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陌陌号购买With the approval of Moderna’s coronavirus vaccine Wednesday, Canada now has two shots to combat the pandemic — with enough doses on order to inoculate every Canadian by next fall.

As Michael Kovrig and Michael Spavor face their third Christmas behind bars in China, a Canadian couple who lived through similar holidays hope China will provide the same “beautiful act of kindness” they received.

Julia and Kevin Garratt were picked up by Chinese state security forces in August 2014. Kevin spent 775 days in prison — a grim milestone Spavor and Kovrig will soon meet.

Both of them were first in a ‘black jail’ (extra-legal detention centre) for six months. After that, Kevin was transferred to prison and Julia spent a year and a half on what she describes as house arrest in China.

Time behind bars meant interrogation, missed meals, and lights on 24 hours a day. Once in the public prison, Kevin shared a cell with 14 people, forced to sleep head to head while other prisoners paced the aisles on watch.
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Click to play video 'Trudeau says he hopes for good news for two Michaels before the New Year'
0:30 Trudeau says he hopes for good news for two Michaels before the New Year
Trudeau says he hopes for good news for two Michaels before the New Year – Dec 16, 2020

“It’s very painful,” Kevin remembered in an interview with Global News at the couple’s home in Abbotsford, B.C. “There’s people walking right past your head all night. It’s very, very difficult.”

“What’s really very, very different is that time stops and it goes by in seconds,” said Julia.

Christmas, by contrast, was a bright moment. The Garratts say the Chinese made an effort to show kindness. The first Christmas involved a makeshift dinner, which their son attended. The second Christmas, Julia, who was out of detention by then, was brought in.

Read more: Canadian officials say two Michaels not tried by China, citing translation error

陌陌号交易It wasn’t your normal Christmas dinner, and not just because of a lack of turkey: there were two interrogators plus a couple of guards present, conservation was restricted and the couple couldn’t get too close with an empty chair separating them.
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On the second Christmas Day, Kevin was taken to an interrogation room where he met the judge who would be handling his case. In the Chinese legal system, the judge eventually replaces prosecutors, which the Garratts took as a sign of progress.

“But then it just went back to the normal, or worse than normal,” said Kevin.

“So I really feel for the two Michaels. They’ll be thinking, of course, of family, of Christmases past and wanting the same thing again, but they won’t be able to have it. So I’m praying and hoping that the government will allow them to have a call or something with their family, just to give them hope.”

Kevin says if connection with family happens, it would “be a really good sign,” while if it doesn’t, China is “really playing hardball with the Canadian government.”

The Garratts find striking similarities between their cases. Kovrig and Spavor were arrested in China in December 2018, shortly after Canada detained Meng Whanzhou, wanted by the United States. Her extradition case is ongoing in Vancouver.
Click to play video 'Report: U.S. deal could allow Meng Wanzhou return to China'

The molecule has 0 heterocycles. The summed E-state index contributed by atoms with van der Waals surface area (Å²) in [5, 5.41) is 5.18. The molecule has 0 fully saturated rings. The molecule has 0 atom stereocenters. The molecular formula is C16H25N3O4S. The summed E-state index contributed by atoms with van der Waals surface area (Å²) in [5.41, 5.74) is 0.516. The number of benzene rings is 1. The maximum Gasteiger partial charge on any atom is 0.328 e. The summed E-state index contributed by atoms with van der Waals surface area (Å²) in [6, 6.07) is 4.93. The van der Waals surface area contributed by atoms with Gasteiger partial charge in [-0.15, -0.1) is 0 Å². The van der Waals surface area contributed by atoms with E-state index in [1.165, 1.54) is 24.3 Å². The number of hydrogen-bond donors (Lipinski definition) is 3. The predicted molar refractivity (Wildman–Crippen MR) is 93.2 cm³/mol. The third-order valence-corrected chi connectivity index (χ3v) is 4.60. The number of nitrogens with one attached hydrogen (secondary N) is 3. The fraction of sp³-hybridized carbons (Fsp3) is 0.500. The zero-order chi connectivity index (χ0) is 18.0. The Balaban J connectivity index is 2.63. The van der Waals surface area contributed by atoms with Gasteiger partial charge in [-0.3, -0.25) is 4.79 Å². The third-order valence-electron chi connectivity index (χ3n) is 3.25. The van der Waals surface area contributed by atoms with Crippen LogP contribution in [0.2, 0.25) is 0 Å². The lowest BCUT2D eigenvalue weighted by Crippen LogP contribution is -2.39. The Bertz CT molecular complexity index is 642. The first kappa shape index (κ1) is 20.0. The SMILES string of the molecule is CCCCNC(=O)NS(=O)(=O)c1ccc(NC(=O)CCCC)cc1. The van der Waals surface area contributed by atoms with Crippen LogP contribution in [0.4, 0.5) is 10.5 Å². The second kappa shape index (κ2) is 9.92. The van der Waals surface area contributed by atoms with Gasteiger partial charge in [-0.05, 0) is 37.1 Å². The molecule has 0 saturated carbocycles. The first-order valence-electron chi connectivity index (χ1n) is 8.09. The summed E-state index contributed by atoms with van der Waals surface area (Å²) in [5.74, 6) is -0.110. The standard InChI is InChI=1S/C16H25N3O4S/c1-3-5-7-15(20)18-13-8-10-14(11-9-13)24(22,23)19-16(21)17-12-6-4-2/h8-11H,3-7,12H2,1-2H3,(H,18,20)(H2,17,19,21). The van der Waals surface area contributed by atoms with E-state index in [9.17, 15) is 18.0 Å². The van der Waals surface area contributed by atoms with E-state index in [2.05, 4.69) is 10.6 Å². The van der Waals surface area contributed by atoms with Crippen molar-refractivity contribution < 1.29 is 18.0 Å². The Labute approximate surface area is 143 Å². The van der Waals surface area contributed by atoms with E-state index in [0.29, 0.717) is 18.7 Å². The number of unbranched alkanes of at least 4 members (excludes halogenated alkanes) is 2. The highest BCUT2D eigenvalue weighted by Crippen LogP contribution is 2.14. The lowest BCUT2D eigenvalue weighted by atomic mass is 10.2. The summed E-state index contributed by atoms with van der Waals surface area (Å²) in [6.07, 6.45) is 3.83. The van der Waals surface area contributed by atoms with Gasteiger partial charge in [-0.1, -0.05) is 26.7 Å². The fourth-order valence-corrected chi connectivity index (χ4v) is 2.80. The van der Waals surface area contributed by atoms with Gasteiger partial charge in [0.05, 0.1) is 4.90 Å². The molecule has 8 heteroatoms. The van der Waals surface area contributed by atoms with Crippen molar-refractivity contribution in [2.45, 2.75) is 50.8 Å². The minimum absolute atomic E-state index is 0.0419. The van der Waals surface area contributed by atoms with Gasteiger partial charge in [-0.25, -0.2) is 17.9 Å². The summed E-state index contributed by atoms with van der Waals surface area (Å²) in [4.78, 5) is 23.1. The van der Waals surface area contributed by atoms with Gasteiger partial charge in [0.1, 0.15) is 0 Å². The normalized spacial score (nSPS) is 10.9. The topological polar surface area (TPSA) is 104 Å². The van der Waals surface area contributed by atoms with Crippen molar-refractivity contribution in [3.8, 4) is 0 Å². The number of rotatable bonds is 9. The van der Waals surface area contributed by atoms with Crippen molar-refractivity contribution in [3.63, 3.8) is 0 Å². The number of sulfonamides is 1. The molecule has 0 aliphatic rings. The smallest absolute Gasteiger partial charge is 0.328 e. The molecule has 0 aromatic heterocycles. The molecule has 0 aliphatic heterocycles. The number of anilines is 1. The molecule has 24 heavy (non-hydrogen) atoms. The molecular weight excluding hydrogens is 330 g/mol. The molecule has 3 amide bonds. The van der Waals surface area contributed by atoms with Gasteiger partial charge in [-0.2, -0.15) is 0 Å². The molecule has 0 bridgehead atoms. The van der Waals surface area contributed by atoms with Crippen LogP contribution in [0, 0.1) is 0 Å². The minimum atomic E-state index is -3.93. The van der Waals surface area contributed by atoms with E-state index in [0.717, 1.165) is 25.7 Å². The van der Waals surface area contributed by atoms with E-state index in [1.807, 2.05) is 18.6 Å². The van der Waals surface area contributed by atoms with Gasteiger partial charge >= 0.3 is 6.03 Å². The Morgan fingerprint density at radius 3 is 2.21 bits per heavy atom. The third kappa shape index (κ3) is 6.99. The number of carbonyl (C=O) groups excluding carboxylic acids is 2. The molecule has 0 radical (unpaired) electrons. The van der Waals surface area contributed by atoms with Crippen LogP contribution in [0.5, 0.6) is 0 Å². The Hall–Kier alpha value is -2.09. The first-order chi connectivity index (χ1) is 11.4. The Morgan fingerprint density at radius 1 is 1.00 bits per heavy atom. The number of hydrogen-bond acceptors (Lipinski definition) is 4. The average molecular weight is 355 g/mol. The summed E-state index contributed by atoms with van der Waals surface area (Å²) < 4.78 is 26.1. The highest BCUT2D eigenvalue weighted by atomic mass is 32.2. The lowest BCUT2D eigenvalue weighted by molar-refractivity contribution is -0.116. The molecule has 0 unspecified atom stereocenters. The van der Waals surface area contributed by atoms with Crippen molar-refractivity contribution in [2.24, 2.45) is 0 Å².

2:33 Report: U.S. deal could allow Meng Wanzhou return to China
Report: U.S. deal could allow Meng Wanzhou return to China – Dec 4, 2020

The Garratts spent 30 years living, working and volunteering in Dandong, China.
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They were so close to the border, they could see North Korea from the window of their apartment.
The former coffee house runs by the Garratts in Dandong, China.
The former coffee house runs by the Garratts in Dandong, China. Submitted: Kevin Garratt

 
View of North Korea from the Garratt’s old apartment in Dandong, China.
View of North Korea from the Garratt’s old apartment in Dandong, China. Submitted: Kevin Garratt
Kevin and Julia Garratt and family pose in front of the “Friendship Bridge” that links China to North Korea, in 2014.
Kevin and Julia Garratt and family pose in front of the “Friendship Bridge” that links China to North Korea, in 2014. Submitted: Kevin Garratt

Swarmed and separated by state security forces as they left a restaurant in 2014, the Garratts were taken just weeks after Canada detained a Chinese citizen in Vancouver.
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Su Bin was wanted by the U.S. on accusations of conspiring to hack military data from defence contractors.

In March 2016, Su pleaded guilty, agreed to be extradited and was sentenced to 46 months in a U.S. federal prison.

It would be another six months before first Julia, and then Kevin, made it back safely to Canada.

“I think they’re really much the same,” Kevin Garratt said of their case compared to Kovrig and Spavor’s.

Read more: Canadian couple detained in China know what ex-diplomat Michael Kovrig might be going through

The Garratts believe the stakes are higher in the ongoing case, as Huawei executive Meng is a high-profile VIP.

Julia believes Kovrig and Spavor are pawns, and hopes they can hold out for a peaceful resolution.

“It’s not easy to endure.”

The Garratts have been writing letters to the Canadian government advocating for the two men, and sending Christmas cards to Chinese embassies — part of a global movement to flood embassies with cards for Kovrig and Spavor.

“I think if the Chinese government sees thousands — or millions — of cards arriving at their embassy, I think it will make a statement to them that people are concerned and this just can’t go on,” said Kevin.

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